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The war is long over, and the rough waves of the Pacific have washed the sandy, brown beaches clean of the blood of tens of thousands who died here.

Nearly five decades after Japan's surrender, Iwo Jima continues to be inhabited by the Japanese and American military. Only now they are working together."To me the whole island is sacred ground," said Lt. Commander Kiichiro Tomita, head of flight operations on Iwo Jima, a tiny volcanic crag covered with bunkers and surrounded by the wreckage of sunken ships.

"So many people have died here," he said.

An 11-mile long network of tunnels and shelters stretches underground. Many still are cluttered with broken helmets, rusted grenades, rifles and bottles of medicine. Many of the tunnels have collapsed, and some have the rotten-egg smell of volcanic gases.

The island, made famous by a photograph of American Marines raising the Stars and Stripes, was the site of a February 1945 battle that claimed the lives of 19,900 Japanese soldiers and 6,821 Americans.

Its tunnels and shelters continue to give up the dead, many buried alive by American bombing raids. The remains of 197 soldiers were recovered earlier this year in a government-led search.

The bones of 7,816 Japanese troops have been recovered in similar searches, which began in 1952, although Iwo Jima was administered by the U.S. government until 1968.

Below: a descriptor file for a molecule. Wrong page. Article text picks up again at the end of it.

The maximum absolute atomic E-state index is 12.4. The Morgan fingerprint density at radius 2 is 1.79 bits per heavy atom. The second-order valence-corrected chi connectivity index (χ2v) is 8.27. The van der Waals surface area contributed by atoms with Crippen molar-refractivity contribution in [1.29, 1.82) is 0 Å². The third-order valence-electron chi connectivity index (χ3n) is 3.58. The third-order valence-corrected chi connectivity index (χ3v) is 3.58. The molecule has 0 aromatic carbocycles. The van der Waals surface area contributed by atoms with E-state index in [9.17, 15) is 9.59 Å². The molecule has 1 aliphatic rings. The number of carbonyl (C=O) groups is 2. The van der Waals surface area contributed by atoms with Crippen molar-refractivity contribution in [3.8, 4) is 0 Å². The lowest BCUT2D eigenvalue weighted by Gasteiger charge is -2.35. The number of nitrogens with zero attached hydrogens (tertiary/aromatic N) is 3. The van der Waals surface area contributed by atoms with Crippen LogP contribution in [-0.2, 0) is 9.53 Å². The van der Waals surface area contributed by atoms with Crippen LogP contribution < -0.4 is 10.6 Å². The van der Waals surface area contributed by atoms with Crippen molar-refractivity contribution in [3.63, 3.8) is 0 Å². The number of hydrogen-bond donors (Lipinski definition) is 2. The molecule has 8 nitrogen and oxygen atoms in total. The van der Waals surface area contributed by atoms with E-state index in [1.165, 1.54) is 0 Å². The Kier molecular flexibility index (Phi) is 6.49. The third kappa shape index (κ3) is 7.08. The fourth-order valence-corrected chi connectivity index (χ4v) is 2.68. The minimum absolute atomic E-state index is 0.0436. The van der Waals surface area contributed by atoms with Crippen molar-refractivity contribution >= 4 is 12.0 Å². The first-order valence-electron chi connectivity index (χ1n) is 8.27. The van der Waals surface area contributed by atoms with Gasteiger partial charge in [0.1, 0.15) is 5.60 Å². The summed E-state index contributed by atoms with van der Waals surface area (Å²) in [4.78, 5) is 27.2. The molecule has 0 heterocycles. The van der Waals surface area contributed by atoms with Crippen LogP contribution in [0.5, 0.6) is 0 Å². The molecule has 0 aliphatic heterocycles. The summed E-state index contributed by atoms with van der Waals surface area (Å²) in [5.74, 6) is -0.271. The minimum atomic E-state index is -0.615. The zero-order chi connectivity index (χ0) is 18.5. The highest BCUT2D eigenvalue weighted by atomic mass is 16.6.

Attesting to the intensity of the battle, the Japanese military digs up and detonates five tons of unexploded World War II-vintage ordnance every year, said Lt. Commander Isamu Kinoshita, who led a small group of reporters on a recent tour of the island.

A total of 335 Japanese air force and naval personnel are stationed on Iwo Jima, 750 miles south of Tokyo, along with 25 U.S. Coast Guard personnel.

Because of opposition from neighbors to their use of a U.S. base just outside Tokyo, U.S. Navy fighter pilots from the carrier Independence also began using the island last year for nighttime takeoff and landing practice.

Iwo's sole runway, 8,745 feet long, cuts through thick tropical bush that now covers the once barren island of nine square miles.

Though the United States has called the move temporary, the Japanese government is spending $125.6 million to construct facilities to accommodate 400 American personnel and 25 aircraft by spring next year.

"We are extending our maximum cooperation to U.S. personnel," said Tomita.

In the past three practice sessions on the island, Japanese and U.S. servicemen slept in the same Japanese barracks and ate their meals together, he said.

Japanese jet fighter pilots also fly into Iwo Jima for practice landings from time to time.